The Web Content team has been working hard to transition your webpages to responsive layouts. To date, we have over 60 unique departments completed and more pages going responsive every day. Simply put, “responsive” webpages are those that automatically adjust to the screen they are being viewed on. Elements like buttons and text rearrange from a full desktop experience to a small phone or tablet screen. Because of the automatic response taking place on your webpages, it is important to keep a few things in mind when you work with your content.
The days of using tables to organize your content are over. There are now 4 templates available that make it much easier to organize your content. By choosing one of these options, you can add your text and images to your page in a variety of ways and rest assured that it will properly rearrange itself on smaller screens.
Tables do not respond well when adjusting to smaller screens. The columns of content in a table often push together so tightly to fit the table on the screen that the content in it becomes illegible.
Tip: When using multiple columns, the right column will display under the left column on a mobile device. Keep this in mind when adding your content.
In order to get the most out of your images, you will need to follow a few tips. First, make sure your image is properly sized for your page before you upload it to file manager. This will not only help in page load times, but it will also ensure your images are ready to go responsive. You never want to edit your image’s dimensions in image properties. Moving forward with responsive layouts, you will also want to make sure there are no dimensions displayed in the image properties of your image. This ensures your image will automatically respond/scale for the screen it is being viewed on.
Have you ever tried to find something on the web in a pinch and ended up having to scroll through way too many pages? This experience is usually attributed to poor copy on a website. Instead of having the most pertinent information at the top of the page in an easy to read format, pages like this often unintentionally hide the important information users are looking for in a huge block of text. In my personal opinion, this is one of the most important (and overlooked) aspects of designing for the web. Readability, knowing your audience, and the length of text are just a few of the many concepts to keep in mind when writing for the web. Poor text on a page is only magnified when viewed on a mobile device via a responsive layout.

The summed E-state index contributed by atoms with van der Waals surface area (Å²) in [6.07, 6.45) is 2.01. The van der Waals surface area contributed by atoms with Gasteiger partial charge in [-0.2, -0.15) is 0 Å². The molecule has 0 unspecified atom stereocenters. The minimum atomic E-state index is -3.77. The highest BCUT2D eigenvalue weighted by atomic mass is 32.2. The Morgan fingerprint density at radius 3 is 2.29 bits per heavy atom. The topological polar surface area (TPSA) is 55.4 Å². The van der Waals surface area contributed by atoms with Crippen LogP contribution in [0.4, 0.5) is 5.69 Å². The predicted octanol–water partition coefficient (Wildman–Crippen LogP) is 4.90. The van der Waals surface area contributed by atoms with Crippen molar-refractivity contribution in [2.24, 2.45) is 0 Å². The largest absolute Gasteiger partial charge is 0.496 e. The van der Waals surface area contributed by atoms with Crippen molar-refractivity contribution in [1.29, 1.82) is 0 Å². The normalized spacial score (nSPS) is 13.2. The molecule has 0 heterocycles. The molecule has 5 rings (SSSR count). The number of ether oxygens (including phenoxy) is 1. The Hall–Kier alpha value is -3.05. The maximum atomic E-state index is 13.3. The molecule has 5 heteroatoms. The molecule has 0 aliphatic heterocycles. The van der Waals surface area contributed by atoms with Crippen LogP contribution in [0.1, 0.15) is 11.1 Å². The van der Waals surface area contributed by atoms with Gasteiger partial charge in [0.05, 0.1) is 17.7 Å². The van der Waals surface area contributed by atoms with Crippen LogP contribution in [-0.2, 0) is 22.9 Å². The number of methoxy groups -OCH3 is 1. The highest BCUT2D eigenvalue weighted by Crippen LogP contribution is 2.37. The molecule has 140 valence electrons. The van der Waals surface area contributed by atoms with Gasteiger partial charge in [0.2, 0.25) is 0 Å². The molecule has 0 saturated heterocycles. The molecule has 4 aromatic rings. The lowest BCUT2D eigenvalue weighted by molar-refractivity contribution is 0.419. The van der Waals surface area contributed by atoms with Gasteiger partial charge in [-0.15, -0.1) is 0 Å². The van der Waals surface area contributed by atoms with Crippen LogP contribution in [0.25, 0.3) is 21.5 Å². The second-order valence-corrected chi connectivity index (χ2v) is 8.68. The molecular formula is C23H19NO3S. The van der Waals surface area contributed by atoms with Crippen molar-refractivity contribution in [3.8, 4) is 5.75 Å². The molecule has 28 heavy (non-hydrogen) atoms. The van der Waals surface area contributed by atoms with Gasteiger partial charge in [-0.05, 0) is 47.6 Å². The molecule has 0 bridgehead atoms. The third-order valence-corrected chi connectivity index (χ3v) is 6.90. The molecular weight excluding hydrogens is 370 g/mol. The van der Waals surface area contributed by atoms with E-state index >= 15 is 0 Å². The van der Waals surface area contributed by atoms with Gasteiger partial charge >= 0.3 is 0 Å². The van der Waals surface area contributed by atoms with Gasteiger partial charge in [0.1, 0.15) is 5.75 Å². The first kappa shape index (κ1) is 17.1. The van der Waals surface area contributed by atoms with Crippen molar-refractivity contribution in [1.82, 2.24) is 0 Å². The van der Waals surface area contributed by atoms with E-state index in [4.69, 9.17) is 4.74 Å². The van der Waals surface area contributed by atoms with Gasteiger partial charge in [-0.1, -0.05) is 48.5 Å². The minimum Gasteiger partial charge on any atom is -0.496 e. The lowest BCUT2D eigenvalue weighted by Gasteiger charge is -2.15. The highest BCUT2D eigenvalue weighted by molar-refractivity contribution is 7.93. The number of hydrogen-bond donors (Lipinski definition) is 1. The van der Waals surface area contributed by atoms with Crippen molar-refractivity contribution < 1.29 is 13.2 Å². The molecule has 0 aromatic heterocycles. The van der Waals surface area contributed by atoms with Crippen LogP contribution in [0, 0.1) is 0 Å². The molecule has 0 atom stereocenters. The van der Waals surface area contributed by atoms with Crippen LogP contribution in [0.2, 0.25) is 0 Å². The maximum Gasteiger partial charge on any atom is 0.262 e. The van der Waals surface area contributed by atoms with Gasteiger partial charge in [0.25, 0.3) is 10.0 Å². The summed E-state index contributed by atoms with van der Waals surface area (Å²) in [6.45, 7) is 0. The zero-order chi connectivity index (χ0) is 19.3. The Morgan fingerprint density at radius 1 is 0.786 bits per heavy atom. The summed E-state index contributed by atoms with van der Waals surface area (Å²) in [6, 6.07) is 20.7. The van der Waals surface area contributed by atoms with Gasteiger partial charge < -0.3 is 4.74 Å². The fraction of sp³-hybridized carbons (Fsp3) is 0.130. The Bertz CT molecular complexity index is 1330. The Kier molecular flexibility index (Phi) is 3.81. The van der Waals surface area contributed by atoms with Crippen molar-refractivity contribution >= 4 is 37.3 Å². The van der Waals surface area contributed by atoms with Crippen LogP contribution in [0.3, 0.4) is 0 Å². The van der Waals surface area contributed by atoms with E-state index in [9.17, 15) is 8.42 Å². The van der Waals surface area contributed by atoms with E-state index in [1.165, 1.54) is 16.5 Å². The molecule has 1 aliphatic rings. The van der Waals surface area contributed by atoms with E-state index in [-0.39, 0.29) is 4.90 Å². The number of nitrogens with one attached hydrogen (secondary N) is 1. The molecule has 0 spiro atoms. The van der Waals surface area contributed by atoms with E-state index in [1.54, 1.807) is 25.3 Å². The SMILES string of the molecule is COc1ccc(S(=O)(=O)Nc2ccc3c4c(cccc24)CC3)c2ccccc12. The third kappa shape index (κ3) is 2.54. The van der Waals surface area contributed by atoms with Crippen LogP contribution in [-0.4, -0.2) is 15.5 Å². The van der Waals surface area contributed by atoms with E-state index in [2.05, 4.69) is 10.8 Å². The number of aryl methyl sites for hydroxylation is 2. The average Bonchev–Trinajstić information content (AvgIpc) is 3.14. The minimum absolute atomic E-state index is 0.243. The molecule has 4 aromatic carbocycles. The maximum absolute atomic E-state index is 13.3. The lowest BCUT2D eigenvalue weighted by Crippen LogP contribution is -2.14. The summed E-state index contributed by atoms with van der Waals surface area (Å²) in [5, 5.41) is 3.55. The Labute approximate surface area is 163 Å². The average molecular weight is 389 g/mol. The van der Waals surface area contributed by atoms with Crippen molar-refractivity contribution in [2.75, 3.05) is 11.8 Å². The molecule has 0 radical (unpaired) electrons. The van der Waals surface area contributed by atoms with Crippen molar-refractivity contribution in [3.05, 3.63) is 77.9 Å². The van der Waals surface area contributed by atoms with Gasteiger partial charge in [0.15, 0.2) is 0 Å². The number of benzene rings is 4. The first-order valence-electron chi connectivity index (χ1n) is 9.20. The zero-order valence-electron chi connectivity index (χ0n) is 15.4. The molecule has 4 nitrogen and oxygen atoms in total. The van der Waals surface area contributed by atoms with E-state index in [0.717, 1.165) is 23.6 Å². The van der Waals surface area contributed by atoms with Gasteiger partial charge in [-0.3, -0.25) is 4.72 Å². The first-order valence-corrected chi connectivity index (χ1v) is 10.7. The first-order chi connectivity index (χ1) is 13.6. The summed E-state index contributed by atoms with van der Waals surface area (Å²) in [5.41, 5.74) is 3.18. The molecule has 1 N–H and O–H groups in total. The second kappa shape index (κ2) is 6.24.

All of the tips I have mentioned in this blog post center around one central idea: remember mobile users. As you add images and text to your pages, always remember to try the “mobile” and “tablet” views when using the preview tool. Is your content displaying correctly? Are users having to unnecessarily scroll on their phone forever to get to the content they are searching for? Can they quickly get the information they were looking for when they come to your page?
These are all great questions and ones that need to be kept in mind when creating/editing content for your newly responsive webpages.